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Why You Shouldn’t Focus On Keyword Density Anymore

Keyword density has been a topic of discussion regardless of what level a web-master or a blogger is. There has been a period when keyword density was the only factor that was responsible for getting sites to the top, but gone are those days.

What Is Keyword Density?

In simple SEO definition, keyword density is the number of times (represented as a percentage) a particular keyword is used in one article. For example – If the word ‘Android Apps’ has been used 4 times in a 100-word article, the keyword density of that particular article is 4%.

With Google changing its algorithms frequently, it is not as easy to rank posts high on search engines, as it was a few years back. Nevertheless there are hundreds of SEO consultants who believe that keyword density still plays a vital role for ranking the posts higher. Let’s see whether it’s true or not.

Is It Yet Important To Have A High Keyword Density?

If you ask this question to Google Webmaster Tools’ team, you shall definitely get a negative answer and they do have a reason (video) for the same. Google explains it in the following way – It wants the writers to be as natural as possible, as opposed to injecting the keywords in a forceful/artificial way. In the video linked above, Matt Cutts (the head of the WebSpam team at Google) says that it is just not required to stuff the article with keywords. Possibility is that one of two articles with the same content can be ranked much higher if the usage of keywords is more natural.

When we say ‘high keyword density’, the number can be as high as 10-15% if the keyword is short (e.g. – WordPress), and about 6-7% if the keywords are long (e.g. – how to create WordPress landing pages). Those numbers are actually very high and not recommended to have by search engines.

An obvious reason why such high keyword density is not endorsed is that it will absolutely frustrate the readers – something that the search engines do not want at any cost.

What’s the solution?

The solution is actually pretty simple. Search engines, especially Google, have ‘content research teams’ that work on the quality of the content and that does, at a good extent, include the usage of the main keyword. Such departments encourage writers to make the use of synonyms that are actually taken as the keywords by the search engine bots in the backend and such sort of acts do make the reader to leave your blog/site with a good impression.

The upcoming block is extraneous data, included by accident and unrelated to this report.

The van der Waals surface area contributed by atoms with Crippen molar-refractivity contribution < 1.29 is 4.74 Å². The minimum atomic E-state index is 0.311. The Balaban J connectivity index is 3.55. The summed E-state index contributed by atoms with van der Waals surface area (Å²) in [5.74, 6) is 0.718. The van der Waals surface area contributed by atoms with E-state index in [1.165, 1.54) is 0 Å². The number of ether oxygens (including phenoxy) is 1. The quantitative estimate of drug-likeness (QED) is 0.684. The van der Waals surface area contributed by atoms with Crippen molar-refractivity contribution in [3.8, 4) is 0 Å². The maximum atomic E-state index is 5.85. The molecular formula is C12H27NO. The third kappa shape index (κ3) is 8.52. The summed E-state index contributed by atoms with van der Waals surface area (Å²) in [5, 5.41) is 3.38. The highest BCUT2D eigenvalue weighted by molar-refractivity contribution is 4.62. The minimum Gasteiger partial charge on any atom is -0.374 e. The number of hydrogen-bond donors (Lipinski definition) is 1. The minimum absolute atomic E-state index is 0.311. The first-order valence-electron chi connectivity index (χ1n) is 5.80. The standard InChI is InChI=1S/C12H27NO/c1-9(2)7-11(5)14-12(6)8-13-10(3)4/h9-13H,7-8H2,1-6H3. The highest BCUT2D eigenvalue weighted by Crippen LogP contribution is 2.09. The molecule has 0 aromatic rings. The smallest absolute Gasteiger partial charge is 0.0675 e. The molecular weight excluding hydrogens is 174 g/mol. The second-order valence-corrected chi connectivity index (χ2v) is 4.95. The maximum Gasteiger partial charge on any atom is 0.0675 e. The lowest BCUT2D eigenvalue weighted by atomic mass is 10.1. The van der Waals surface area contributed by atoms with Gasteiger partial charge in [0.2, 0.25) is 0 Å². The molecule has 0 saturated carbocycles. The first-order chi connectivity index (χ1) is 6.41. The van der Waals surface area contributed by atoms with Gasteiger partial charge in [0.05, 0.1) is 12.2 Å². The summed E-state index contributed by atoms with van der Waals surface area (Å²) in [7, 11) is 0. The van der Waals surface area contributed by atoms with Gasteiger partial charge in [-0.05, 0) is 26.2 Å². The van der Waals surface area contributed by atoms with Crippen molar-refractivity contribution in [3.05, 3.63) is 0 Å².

It is advised to focus on keyword usage rather than focusing on the keyword density. To make it more lively and better, you can actually read your articles to yourself or someone else to figure out whether everything sounds good or not. If you believe that your keyword is being repeated many times, you should cut some off and use pronouns instead, or make the use of synonyms.

Another factor you should consider is to make a natural use of the keyword within the important sectors of the article – such as the title, headings, page URL etc. Such placements are five-times better than using the keywords within the post body.


There is no specific number as to what is an optimal keyword density should be – and you don’t need to look for one as well. Focus on the superiority of the post, and keyword density is nothing to be looked at.

Author Bio:-Kevin Gao is the founder and CEO of Comm100 Live Chat Software, a leading provider of live chat software for business. As a software developer as well as a small business expert, he’s always ambitious to revolutionize the way of online customer service and communication. Find Kevin on Google+ to find out more about him.

{ 1 comment… add one }
  • Rafaqat

    December 15, 2012, 7:29 am

    thanks for such awesome info regarding keyword density. One thing that i must say that excessive use of keyword(as you mentioned about short keyword) within the post may consider spamming and alternatively your website will be under Panda attack.So It is recommended not to ignore keyword density and one should use Keyword Density Checker Plugin to Monitor your blog post.


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